"Richard Upton Pickman, the greatest artist I have ever known and the foulest being that ever leaped the bounds of life into the pits of myth and madness"
Pickman, painter of grotesque masterpieces too horrible to imagine, disappears without a trace. His last friend among the living recounts their fateful trip to Pickman's secret studio in Bostonâs run-down North End.
In his classic tale "Pickman's Model", grand master and grandfather of the modern horror-tale H.P. Lovecraft let his characters delve into the darkest nature of weird art.
Though faithful to both Lovecraft's text and spirit, cartoonist Kim Holm's art argues for a vastly different take on horrific art. In grim brush-strokes and ink-spatters, the art dissolves from cartoony realism into nightmarish expressionism as Pickman leads the unknowing art-lover down into his cellar studio, down into the depths of horror.
Written by H.P. Lovecraft in 1926, adapted and illustrated by Kim Holm. Cover by Robert Høyem. Buy it from the artist at: http://indyplanet.com/store/product_info.php?products_id=7723
Written by H.P. Lovecraft, adapted and illustrated by Kim Holm. Cover by Robert Høyem.
August 30, 2012 Subject:
Nice adaptation faithful to the original
I was sent an advanced copy of this work for review, but I don't know Kim Holm personally, nor have I to my knowledge come in contact with his work before.
I know the story Pickman's Model very well, having read it a bunch of times over the years. I have also read "sequels" or "tie-ins" written by other authors. But I think that this is the first time I have seen it in graphic form. As so many of Lovecrafts stories it is the confession of our protagonist, finally telling someone the whole truth about what happened years ago. I wondered how something so one-directional would translate to the comic medium. But after the first couple of pages I was completely drawn in. Holm is a splendid artist, with a keen eye for details.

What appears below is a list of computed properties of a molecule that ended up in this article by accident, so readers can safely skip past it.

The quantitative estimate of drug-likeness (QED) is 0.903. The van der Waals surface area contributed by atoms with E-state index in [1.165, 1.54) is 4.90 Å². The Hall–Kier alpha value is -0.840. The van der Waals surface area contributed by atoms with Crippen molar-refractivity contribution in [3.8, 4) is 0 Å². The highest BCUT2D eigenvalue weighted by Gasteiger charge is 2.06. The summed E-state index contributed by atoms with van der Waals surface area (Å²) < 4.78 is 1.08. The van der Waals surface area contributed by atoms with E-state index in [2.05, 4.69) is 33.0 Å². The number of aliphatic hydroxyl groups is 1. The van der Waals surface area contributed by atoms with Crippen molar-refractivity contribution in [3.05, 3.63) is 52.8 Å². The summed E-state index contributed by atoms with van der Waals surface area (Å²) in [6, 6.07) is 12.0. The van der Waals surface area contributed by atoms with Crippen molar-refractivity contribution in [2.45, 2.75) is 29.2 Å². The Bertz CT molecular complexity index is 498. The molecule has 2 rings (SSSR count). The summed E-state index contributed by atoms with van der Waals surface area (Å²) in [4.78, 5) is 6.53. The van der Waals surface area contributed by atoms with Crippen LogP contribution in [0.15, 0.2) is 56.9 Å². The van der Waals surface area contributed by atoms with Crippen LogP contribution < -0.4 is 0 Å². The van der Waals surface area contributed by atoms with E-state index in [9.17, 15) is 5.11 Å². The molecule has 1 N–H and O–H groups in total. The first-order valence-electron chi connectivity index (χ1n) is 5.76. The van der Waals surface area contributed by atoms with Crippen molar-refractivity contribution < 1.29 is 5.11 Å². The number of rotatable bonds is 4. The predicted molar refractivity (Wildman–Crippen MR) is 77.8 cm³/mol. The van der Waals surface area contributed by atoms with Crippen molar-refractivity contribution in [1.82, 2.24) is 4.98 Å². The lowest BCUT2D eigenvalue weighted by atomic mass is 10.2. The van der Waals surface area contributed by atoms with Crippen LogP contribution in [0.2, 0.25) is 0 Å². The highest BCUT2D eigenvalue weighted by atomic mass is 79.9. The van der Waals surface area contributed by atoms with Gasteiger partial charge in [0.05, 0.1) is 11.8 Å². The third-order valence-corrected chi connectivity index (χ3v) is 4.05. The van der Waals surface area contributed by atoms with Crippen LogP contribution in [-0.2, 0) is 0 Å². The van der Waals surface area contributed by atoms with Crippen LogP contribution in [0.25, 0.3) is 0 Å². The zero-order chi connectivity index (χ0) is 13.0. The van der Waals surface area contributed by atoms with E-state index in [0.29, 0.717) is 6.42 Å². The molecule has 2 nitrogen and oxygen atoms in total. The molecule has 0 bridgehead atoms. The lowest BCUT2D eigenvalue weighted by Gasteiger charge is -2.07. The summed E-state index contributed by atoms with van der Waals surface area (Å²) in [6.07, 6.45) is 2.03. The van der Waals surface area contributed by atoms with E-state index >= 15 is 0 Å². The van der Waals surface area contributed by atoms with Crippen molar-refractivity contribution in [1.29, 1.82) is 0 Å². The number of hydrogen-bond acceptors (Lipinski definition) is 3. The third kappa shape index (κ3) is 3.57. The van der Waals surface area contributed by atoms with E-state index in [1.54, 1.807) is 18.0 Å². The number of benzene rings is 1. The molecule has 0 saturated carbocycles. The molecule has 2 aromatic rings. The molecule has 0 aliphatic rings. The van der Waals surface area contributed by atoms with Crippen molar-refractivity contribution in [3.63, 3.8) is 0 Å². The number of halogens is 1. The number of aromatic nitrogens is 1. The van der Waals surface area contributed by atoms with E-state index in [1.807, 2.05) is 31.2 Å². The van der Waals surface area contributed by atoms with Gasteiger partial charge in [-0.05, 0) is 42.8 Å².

The first part of the story is "just" our protagonist telling his story, and the art is rather calm, I felt. But after a little while we get to see our antagonist, and he is given a voice. The art here turns more intimidating.
Holm uses light and darkness to chisel out the features of men and surroundings alike. He works almost exlusively in stark contrasts, even more so as we near the climax of our story. Here the art goes almost in to the realm of the abstract.
I liked this adaptation of the source material. I feel that the essence of the story is here. It is presented with the respect it deserves, while at the same time it has been slightly modified to suit this medium. I very much appreciate that Holm kept to the "hint, don't show"-attitude of Lovecrafts work, rather than fall into the trap of showing everything just because this is a visual medium. The artwork is stunning and at times disturbing. The lettering is clear and easy to read. If I had found this while browsing at my local comic book shop I would probably have picked it up just from the title and the looks of it. I can absolutely recommend it to anyone who is a fan of Lovecrafts work, or just likes their comics dark and disturbing. And if Kim Holm does any more Lovecraft adaptations, I'll make sure to get my hands on them.